You write: If you think too much, you lose the moment.

That is a statement in which its use depends on what kind of a photographer you are. I was a magazine photographer from 1977 until journalism, magazines and newspapers became moribund in my Vancouver and perhaps everywhere else. I was once assigned to photograph a boxing match. There I was right next to a Vancouver Sun photographer Steve Bosch who was the expert on boxing because he always worked the night shift. A young good looking boxer noticed that the old man he was pummeling had lowered his guard and his trainer had thrown the towel. The young boxer looked back at the officials and notice that they had not seen the throwing of the towel. So the young boxer walloped the old man who fell like a stone. I was so astounded that I did not get my shot. Bosch did. Why? Because he was the newspaper photographer and I wasn’t. When Eddie Adams photographed the South Vietnamese Police Chief executing a Vietcong sympathizer I could not have taken that shot either.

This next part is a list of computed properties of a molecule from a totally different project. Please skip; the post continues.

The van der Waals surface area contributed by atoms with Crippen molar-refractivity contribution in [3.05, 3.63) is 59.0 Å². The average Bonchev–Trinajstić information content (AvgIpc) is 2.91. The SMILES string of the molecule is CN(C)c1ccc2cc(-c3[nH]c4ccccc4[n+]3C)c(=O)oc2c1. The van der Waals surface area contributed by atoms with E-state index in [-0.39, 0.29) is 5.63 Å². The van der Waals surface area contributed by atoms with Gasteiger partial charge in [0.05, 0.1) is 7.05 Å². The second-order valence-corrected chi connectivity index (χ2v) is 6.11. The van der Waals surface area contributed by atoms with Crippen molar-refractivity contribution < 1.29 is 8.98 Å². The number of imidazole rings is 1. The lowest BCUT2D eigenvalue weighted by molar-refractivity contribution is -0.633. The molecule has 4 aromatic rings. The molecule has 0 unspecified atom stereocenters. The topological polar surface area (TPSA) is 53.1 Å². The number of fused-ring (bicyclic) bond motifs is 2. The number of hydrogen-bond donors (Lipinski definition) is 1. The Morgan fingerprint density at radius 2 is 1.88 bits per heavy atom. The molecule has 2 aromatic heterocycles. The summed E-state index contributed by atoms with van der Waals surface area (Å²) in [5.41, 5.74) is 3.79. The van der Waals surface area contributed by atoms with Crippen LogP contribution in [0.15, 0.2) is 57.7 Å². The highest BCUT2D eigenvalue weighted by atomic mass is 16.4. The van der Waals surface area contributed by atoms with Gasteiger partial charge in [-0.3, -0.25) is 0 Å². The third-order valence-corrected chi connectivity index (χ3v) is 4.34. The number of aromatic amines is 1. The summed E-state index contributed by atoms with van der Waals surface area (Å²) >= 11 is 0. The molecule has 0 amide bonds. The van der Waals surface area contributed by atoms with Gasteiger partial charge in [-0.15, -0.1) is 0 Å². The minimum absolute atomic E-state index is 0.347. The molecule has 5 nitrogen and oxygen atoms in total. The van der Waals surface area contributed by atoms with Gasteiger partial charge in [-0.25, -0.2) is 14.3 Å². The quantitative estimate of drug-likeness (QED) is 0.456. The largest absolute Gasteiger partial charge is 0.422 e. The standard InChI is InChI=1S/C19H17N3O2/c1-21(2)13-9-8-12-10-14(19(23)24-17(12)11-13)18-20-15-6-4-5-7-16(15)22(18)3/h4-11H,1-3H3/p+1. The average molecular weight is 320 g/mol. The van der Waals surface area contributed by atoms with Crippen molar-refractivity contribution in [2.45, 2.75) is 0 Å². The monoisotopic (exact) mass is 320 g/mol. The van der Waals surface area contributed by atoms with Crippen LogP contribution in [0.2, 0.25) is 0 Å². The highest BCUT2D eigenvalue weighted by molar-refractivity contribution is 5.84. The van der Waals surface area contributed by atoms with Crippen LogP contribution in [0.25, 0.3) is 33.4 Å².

I like to pre plan my photographs and unlike Cartier-Bresson I don’t wait for decisive moments but make them happen.

You might enjoy reading about the career of Osmond Borradaile who happened to be the man who discovered Sabu in India. He was also a very good stills photographer with his Leica.

Alex Waterhouse-Hayward — Vancouver BC

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